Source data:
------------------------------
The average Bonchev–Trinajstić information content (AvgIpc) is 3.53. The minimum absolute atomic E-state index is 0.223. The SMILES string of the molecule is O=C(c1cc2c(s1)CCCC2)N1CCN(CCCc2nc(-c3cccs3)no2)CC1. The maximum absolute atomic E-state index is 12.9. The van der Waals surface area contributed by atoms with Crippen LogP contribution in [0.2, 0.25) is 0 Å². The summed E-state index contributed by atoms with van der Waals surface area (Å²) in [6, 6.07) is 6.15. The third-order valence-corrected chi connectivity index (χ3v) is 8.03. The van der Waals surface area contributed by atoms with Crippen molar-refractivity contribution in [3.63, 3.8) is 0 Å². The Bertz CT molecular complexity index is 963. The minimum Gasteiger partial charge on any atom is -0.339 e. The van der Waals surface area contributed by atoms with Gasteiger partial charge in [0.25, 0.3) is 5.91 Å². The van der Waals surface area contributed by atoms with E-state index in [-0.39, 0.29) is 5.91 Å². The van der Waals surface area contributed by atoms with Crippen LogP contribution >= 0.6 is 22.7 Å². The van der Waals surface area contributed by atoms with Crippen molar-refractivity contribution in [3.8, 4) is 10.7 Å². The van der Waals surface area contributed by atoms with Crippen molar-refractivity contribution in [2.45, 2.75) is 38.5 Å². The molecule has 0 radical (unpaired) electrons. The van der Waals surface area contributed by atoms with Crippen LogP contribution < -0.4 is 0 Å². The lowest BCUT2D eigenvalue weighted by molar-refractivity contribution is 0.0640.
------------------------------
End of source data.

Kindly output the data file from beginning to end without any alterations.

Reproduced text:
The average Bonchev–Trinajstić information content (AvgIpc) is 3.53. The minimum absolute atomic E-state index is 0.223. The SMILES string of the molecule is O=C(c1cc2c(s1)CCCC2)N1CCN(CCCc2nc(-c3cccs3)no2)CC1. The maximum absolute atomic E-state index is 12.9. The van der Waals surface area contributed by atoms with Crippen LogP contribution in [0.2, 0.25) is 0 Å². The summed E-state index contributed by atoms with van der Waals surface area (Å²) in [6, 6.07) is 6.15. The third-order valence-corrected chi connectivity index (χ3v) is 8.03. The van der Waals surface area contributed by atoms with Crippen molar-refractivity contribution in [3.63, 3.8) is 0 Å². The Bertz CT molecular complexity index is 963. The minimum Gasteiger partial charge on any atom is -0.339 e. The van der Waals surface area contributed by atoms with Gasteiger partial charge in [0.25, 0.3) is 5.91 Å². The van der Waals surface area contributed by atoms with E-state index in [-0.39, 0.29) is 5.91 Å². The van der Waals surface area contributed by atoms with Crippen LogP contribution >= 0.6 is 22.7 Å². The van der Waals surface area contributed by atoms with Crippen molar-refractivity contribution in [3.8, 4) is 10.7 Å². The van der Waals surface area contributed by atoms with Crippen molar-refractivity contribution in [2.45, 2.75) is 38.5 Å². The molecule has 0 radical (unpaired) electrons. The van der Waals surface area contributed by atoms with Crippen LogP contribution < -0.4 is 0 Å². The lowest BCUT2D eigenvalue weighted by molar-refractivity contribution is 0.0640.